# Bitwise AND Operator in C Programming Language

- Introduction:
- Bitwise AND Operator in C :
- Truth Table of Bitwise AND Operator ( & ) :
- How Bitwise AND (&) Operator Works? :
- Bitwise AND Program:
- Bitwise AND One more Example :
- Bitwise-AND Operator Example 2:
- Difference between the Logical AND and Bitwise AND Operator:
- Program: Bitwise AND Vs Logical AND operator:
- Clear Nth bit in C using the Bitwise AND Operator:
- Clear Nth Bit Program in C language:
- Conclusion:
- C Tutorials Home:
- Related C Programs:

## Introduction:

In our previous article, We have looked at **what are Bitwise Operators and different Bitwise Operators**. We briefly looked into them. This article will look at the Bitwise AND Operator in C Language in detail with few example programs.

## Bitwise AND Operator in C :

Bitwise AND operator is Binary Operator and Takes two input values ( Binary sequences of two values ) and performs the **Bitwise AND on each pair of bits in the given binary sequence.**

The output of Bitwise AND operation is
True(1) only if **both of the input bits** are
True(1)

Bitwise AND Operator output is False or Zero, When any of the input bits are Zero(0).

The Bitwise AND Operator is denoted by the **Ampersand** (**&**) symbol in the C programming language.

We can apply the Bitwise Operators on the Integer data only.

📢 **Bitwise operators operate on Bit-Level ( not Byte-Level).**

## Truth Table of Bitwise AND Operator ( & ) :

Input bit 1 ( X_{i} ) | Input bit 2 (Y_{i}) | Result ( X_{i} & Y_{i} ) |
---|---|---|

0 | 0 | 0 |

0 | 1 | 0 |

1 | 0 | 0 |

1 | 1 | 1 |

Here **X _{i}** and

**Y**are the Pair of bits in the Binary sequence of X and Y values.

_{i}## How Bitwise AND (&) Operator Works? :

Let’s look at an example to understanding the Bitwise AND Operator. We will take two numbers X=10 and Y=20.

Then the Bitwise AND of
X and
Y ( **X & Y** ) is
0 (Zero). Let’s look at how we got the result as
Zero(0)

To calculate the bitwise AND of any two numbers, We need to convert the numbers into the Binary form or Base-2 form.

📌 For making calculations easy, We are going to take **only 8 bits** for the integer value. But note that the Integer value will be stored in 32 bits in the memory.

The Binary Equivalent of the X or 10 is 0000 1010.

And Binary Equivalent of the Y or 20 is 0001 0100.

**Here is a C Program to convert an Integer number to the Binary sequence – Decimal to Binary conversion program in C (sillycodes.com)**

The Left-most bit in the binary representation is MSB ( Most significant bit) and the Right-most bit is the LSB or Least Significant Bit.

Now we need to apply the bitwise AND on each pair of bits.

Here Pair of bits means, MSB in the first number X and MSB in the second number Y, So on until we reach the LSB of X and LSB of Y.

**Bitwise X&Y is: X –> 0000 1010 (10 in Binary) Y –> 0001 0100 (20 in Binary) X&Y –> 0000 0000 ( X&Y = 0 )**

Here is the pictorial representation of above Binary AND operator calculation.

Please note We are performing the Bitwise AND on each pair of bits. So As it is Bitwise AND Only the bits pair which have two ones will have the output as 1.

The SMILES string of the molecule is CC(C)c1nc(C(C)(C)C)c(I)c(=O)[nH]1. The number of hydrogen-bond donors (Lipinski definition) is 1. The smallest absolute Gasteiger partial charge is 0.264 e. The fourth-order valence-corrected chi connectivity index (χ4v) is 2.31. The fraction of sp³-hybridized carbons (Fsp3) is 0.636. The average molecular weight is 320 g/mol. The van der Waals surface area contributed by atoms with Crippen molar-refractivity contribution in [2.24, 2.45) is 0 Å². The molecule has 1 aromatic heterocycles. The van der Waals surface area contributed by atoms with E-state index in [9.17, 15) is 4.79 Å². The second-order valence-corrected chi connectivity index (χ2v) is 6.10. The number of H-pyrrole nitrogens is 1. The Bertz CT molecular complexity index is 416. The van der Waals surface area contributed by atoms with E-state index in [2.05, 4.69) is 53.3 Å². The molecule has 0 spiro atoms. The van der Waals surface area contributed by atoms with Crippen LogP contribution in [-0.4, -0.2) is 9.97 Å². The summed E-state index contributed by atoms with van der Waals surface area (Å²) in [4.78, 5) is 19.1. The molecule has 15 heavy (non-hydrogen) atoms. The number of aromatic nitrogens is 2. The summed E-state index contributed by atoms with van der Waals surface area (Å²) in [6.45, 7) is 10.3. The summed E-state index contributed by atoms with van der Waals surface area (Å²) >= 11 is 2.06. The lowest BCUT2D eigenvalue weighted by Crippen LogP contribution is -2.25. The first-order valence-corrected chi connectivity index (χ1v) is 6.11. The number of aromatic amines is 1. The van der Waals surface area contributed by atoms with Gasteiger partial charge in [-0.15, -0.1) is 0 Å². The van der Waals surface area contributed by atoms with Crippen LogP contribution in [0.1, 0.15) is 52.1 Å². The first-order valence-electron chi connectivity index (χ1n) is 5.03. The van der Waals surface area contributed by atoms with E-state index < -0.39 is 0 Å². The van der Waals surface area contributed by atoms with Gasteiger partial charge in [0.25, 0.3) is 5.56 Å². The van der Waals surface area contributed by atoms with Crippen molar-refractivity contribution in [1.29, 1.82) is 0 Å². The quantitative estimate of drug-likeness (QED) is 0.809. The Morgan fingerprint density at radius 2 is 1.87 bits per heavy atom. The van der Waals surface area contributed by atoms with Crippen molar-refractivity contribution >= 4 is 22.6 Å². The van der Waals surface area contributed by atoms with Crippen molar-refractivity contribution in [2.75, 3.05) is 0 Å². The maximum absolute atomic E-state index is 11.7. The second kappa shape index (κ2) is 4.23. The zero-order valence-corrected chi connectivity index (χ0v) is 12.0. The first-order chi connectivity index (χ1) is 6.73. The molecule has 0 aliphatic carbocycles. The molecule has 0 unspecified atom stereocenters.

In the above example, no bits pair has two 1’s, So the Bitwise AND (**X&Y**) is Zero.

Now let’s verify our results in C language.

## Bitwise AND Program:

This program will check the result of the above bitwise AND example **10 & 20**

1 2 3 4 5 6 |
#include <stdio.h> int main() { printf("The 10 & 20 is : %d \n", 10 & 20 ); return 0; } |

#### Program Output:

1 |
The 10 & 20 is : 0 |

As you can see the output of **10 & 20** is **0(Zero).**

## Bitwise AND One more Example :

Let’s look at one more example. Will take two numbers A=14 and B=6.

The Bitwise AND of **A** and **B**
( A & B ) is
6.

As we discussed earlier, We need to convert the given **A** and **B** values into the Binary

Binary Equivalent of the variable
A ( i.e **14** ) is
0000 1110

Similarly, The binary equivalent of variable
B(i.e **6**) is
0000 0110

Now we need to apply the Bitwise AND on A & B.

**Bitwise A&B is: A –> 0000 1110 (14 in Binary) B –> 0000 0110 (6 in Binary) A&B –> 0000 0110 ( A&B = 6 )**

Here is the pictorial representation of the above calculation.

As you can see from the above graphics, We need to apply the bitwise AND operation on each bit pair of two input binary sequences.

## Bitwise-AND Operator Example 2:

1 2 3 4 5 6 7 |
#include <stdio.h> int main() { // Bitwise-AND printf("The 14 & 6 is : %d \n", 14 & 6 ); return 0; } |

#### Program Output:

1 |
The 14 & 6 is : 6 |

## Difference between the Logical AND and Bitwise AND Operator:

Don’t confuse with the bitwise AND with the Logical AND operator, Logical AND Operator denoted with **Two Ampersands** **(&&)**, While the Bitwise AND is denoted with a **single Ampersand (&)** symbol.

Let us take an example to understand the difference between these operators.

Take two variable A and B and their values are A = 20 and B = 10.

**Logical AND (&&) Operator:**

**A && B ; **

**20 && 10 ;**

The result is **1**

The output of the above expression is
one(1), Because both of the inputs (
10,
20) are **non-zero**. So the output of the above Logical AND operation is
One(1).

📢 Learn More about Logical Operators Here –** Logical operators in C language ( &&, ||, and ! ) usage and Examples (sillycodes.com)**

#### Bitwise AND ( & ) Operator:

**A & B ;**

**20 & 10 ;**

But unlike Logical AND, The Bitwise AND operates on Bit-Level, So we need to look at the binary representations of A and B.

Here A and B are integer data. The size of the integer is 4 bytes i.e 32 bits. We need to apply the Bitwise AND on these 32 bits sequences of A and B ( because bitwise AND Operates on bits).

A ( 20 ) Binary Representation is **0000 0000 0001 0100**

B ( 10 ) Binary Representation is ** 0000 0000 0000 1010**

Let us apply bitwise AND on our Example A & B that is 20 & 10

**Bitwise A&B is:**